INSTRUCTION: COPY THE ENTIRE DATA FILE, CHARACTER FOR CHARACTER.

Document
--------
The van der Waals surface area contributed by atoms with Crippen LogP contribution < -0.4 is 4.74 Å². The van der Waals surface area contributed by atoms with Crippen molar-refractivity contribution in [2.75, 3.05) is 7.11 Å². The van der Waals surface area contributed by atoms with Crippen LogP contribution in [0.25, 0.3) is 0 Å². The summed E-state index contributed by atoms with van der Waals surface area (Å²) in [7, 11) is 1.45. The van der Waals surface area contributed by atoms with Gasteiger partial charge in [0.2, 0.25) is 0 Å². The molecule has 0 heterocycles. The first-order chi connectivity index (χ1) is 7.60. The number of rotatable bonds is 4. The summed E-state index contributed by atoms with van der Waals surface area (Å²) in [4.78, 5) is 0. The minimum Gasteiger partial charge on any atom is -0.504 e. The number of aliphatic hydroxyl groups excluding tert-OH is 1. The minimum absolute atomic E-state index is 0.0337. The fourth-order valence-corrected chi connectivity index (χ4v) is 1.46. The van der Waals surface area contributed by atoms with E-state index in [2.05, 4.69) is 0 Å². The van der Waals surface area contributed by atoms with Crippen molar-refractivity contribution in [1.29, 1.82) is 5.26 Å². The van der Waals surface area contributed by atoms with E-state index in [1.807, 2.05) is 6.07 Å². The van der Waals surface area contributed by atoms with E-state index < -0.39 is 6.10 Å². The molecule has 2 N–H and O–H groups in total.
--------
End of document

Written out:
The van der Waals surface area contributed by atoms with Crippen LogP contribution < -0.4 is 4.74 Å². The van der Waals surface area contributed by atoms with Crippen molar-refractivity contribution in [2.75, 3.05) is 7.11 Å². The van der Waals surface area contributed by atoms with Crippen LogP contribution in [0.25, 0.3) is 0 Å². The summed E-state index contributed by atoms with van der Waals surface area (Å²) in [7, 11) is 1.45. The van der Waals surface area contributed by atoms with Gasteiger partial charge in [0.2, 0.25) is 0 Å². The molecule has 0 heterocycles. The first-order chi connectivity index (χ1) is 7.60. The number of rotatable bonds is 4. The summed E-state index contributed by atoms with van der Waals surface area (Å²) in [4.78, 5) is 0. The minimum Gasteiger partial charge on any atom is -0.504 e. The number of aliphatic hydroxyl groups excluding tert-OH is 1. The minimum absolute atomic E-state index is 0.0337. The fourth-order valence-corrected chi connectivity index (χ4v) is 1.46. The van der Waals surface area contributed by atoms with E-state index in [2.05, 4.69) is 0 Å². The van der Waals surface area contributed by atoms with Crippen molar-refractivity contribution in [1.29, 1.82) is 5.26 Å². The van der Waals surface area contributed by atoms with E-state index in [1.807, 2.05) is 6.07 Å². The van der Waals surface area contributed by atoms with E-state index < -0.39 is 6.10 Å². The molecule has 2 N–H and O–H groups in total.